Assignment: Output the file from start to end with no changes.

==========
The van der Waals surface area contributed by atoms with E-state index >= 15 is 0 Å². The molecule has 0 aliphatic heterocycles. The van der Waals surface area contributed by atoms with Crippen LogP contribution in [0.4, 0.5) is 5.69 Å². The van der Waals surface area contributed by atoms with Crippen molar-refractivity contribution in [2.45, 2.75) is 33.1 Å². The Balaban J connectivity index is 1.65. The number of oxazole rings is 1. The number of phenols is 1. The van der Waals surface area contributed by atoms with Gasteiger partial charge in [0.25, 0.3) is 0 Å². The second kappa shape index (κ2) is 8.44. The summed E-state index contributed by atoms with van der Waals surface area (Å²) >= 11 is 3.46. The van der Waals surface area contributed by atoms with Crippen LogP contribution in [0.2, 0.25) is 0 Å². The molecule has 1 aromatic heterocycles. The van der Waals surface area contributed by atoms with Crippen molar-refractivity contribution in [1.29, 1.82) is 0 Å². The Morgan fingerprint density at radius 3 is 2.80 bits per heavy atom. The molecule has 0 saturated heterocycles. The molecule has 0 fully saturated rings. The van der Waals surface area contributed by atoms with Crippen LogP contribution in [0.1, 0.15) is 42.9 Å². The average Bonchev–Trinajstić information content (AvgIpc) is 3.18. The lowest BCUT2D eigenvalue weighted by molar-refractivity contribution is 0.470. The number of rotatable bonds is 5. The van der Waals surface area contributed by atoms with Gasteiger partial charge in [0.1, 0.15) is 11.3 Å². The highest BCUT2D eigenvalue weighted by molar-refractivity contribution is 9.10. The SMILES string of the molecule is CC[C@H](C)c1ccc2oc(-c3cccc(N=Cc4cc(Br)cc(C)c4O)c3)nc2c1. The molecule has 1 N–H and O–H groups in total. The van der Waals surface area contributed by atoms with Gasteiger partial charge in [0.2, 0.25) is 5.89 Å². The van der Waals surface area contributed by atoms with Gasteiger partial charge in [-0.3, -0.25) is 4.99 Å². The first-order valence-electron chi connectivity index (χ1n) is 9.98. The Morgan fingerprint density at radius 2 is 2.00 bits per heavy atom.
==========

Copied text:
The van der Waals surface area contributed by atoms with E-state index >= 15 is 0 Å². The molecule has 0 aliphatic heterocycles. The van der Waals surface area contributed by atoms with Crippen LogP contribution in [0.4, 0.5) is 5.69 Å². The van der Waals surface area contributed by atoms with Crippen molar-refractivity contribution in [2.45, 2.75) is 33.1 Å². The Balaban J connectivity index is 1.65. The number of oxazole rings is 1. The number of phenols is 1. The van der Waals surface area contributed by atoms with Gasteiger partial charge in [0.25, 0.3) is 0 Å². The second kappa shape index (κ2) is 8.44. The summed E-state index contributed by atoms with van der Waals surface area (Å²) >= 11 is 3.46. The van der Waals surface area contributed by atoms with Crippen LogP contribution in [0.2, 0.25) is 0 Å². The molecule has 1 aromatic heterocycles. The van der Waals surface area contributed by atoms with Crippen molar-refractivity contribution in [1.29, 1.82) is 0 Å². The Morgan fingerprint density at radius 3 is 2.80 bits per heavy atom. The molecule has 0 saturated heterocycles. The molecule has 0 fully saturated rings. The van der Waals surface area contributed by atoms with Crippen LogP contribution in [0.1, 0.15) is 42.9 Å². The average Bonchev–Trinajstić information content (AvgIpc) is 3.18. The lowest BCUT2D eigenvalue weighted by molar-refractivity contribution is 0.470. The number of rotatable bonds is 5. The van der Waals surface area contributed by atoms with Gasteiger partial charge in [0.1, 0.15) is 11.3 Å². The highest BCUT2D eigenvalue weighted by molar-refractivity contribution is 9.10. The SMILES string of the molecule is CC[C@H](C)c1ccc2oc(-c3cccc(N=Cc4cc(Br)cc(C)c4O)c3)nc2c1. The molecule has 1 N–H and O–H groups in total. The van der Waals surface area contributed by atoms with Gasteiger partial charge in [0.2, 0.25) is 5.89 Å². The van der Waals surface area contributed by atoms with Gasteiger partial charge in [-0.3, -0.25) is 4.99 Å². The first-order valence-electron chi connectivity index (χ1n) is 9.98. The Morgan fingerprint density at radius 2 is 2.00 bits per heavy atom.